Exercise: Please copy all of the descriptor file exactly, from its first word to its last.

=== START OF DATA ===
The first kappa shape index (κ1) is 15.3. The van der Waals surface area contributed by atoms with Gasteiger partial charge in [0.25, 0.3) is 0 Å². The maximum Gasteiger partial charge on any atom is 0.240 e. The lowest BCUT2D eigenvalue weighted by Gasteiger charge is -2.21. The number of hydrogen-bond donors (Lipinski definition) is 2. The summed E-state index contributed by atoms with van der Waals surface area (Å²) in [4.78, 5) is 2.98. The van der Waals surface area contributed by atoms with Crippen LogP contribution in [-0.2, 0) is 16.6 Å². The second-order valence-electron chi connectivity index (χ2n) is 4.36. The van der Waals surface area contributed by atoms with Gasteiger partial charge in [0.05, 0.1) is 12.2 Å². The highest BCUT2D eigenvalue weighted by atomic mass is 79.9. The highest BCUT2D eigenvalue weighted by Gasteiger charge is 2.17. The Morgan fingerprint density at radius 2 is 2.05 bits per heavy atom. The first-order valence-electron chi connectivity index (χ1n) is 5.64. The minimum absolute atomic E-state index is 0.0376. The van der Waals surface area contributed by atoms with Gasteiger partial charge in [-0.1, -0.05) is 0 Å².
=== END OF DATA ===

The first kappa shape index (κ1) is 15.3. The van der Waals surface area contributed by atoms with Gasteiger partial charge in [0.25, 0.3) is 0 Å². The maximum Gasteiger partial charge on any atom is 0.240 e. The lowest BCUT2D eigenvalue weighted by Gasteiger charge is -2.21. The number of hydrogen-bond donors (Lipinski definition) is 2. The summed E-state index contributed by atoms with van der Waals surface area (Å²) in [4.78, 5) is 2.98. The van der Waals surface area contributed by atoms with Crippen LogP contribution in [-0.2, 0) is 16.6 Å². The second-order valence-electron chi connectivity index (χ2n) is 4.36. The van der Waals surface area contributed by atoms with Gasteiger partial charge in [0.05, 0.1) is 12.2 Å². The highest BCUT2D eigenvalue weighted by atomic mass is 79.9. The highest BCUT2D eigenvalue weighted by Gasteiger charge is 2.17. The Morgan fingerprint density at radius 2 is 2.05 bits per heavy atom. The first-order valence-electron chi connectivity index (χ1n) is 5.64. The minimum absolute atomic E-state index is 0.0376. The van der Waals surface area contributed by atoms with Gasteiger partial charge in [-0.1, -0.05) is 0 Å².